Sermon Series Artwork • Trinity Church Denver • September–December 2019
Trinity’s Romans series puts the world in context of the rule of God, demonstrating that His order and rule is its good, bringing chaos into peace.
Read about the individual parts to the series below:
Part i/iii • September 2019
Romans presents us with a chaotic world of man’s rebellion and a promise of glorious, peaceful order in the good reign of Christ. To illustrate this, we composited two images: (1) the ceiling of a cathedral that shows a lot of the narrative (the photo is of Cathedral Basilica of St. John in Hungary, taken by Viktor Forgacs), and (2) a slightly-blurry and over-exposed picture of stars (taken by Fonsi Fernández). Lastly, thin and almost imperceptible lines cross the piece every which way.
In short, three rhetorical layers: man’s perception of the story (the classical basilica painting), God’s incalculable universal dominion under which we find ourselves (the stars), and the perfection of his structure and order therein, visible to those who seek it (the lines). Taken together, we hope to hint at the cosmic scope of this story and the grandeur and contrast of God’s ordered world.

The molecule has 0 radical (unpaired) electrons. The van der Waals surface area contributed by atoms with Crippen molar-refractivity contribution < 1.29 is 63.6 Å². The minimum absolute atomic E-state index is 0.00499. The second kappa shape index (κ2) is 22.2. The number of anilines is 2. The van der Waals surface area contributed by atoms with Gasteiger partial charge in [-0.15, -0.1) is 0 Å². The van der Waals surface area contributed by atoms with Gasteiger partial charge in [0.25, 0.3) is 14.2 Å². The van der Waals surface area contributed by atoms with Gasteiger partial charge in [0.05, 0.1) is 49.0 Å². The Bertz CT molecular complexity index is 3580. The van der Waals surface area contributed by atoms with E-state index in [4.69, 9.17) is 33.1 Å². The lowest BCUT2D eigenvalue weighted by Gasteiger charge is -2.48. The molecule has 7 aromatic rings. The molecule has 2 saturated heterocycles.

Part ii/iii • December 2019
Picking up where Pt I left off, we now see the focus shift to Christ in Pt II. The basilica (now Gustaf Vasa in Sweeden, taken by Liuns Mimietz) depicts the Transfiguration of Christ, where it’s made explicitly clear that the Law and the Prophets bear witness to Christ—He is their fulfillment. In the Pt 1 image, the ceiling and outer ring around the painting were darker, but now the sun is coming in and clarity is being added to man’s perception of the story. The color has warmed from blue to gold, and the stars have intensified; the plan is becoming more visible (photo by Juskteez Vu). A clear, brightest star is seen streaking across the sky, pictured in the artwork next to Jesus and parallel with one of the lines that represent God’ perfect order.
Seen as one, we hope to illustrate how Jesus connects the dots, bringing resolution and searing hope into the narrative. The narrative is for Him and about Him; He is the bringer of God’s good order in that He fulfills God’s plan, and in Him we can see this plan and marvelously find ourselves in it with Him at the bright center.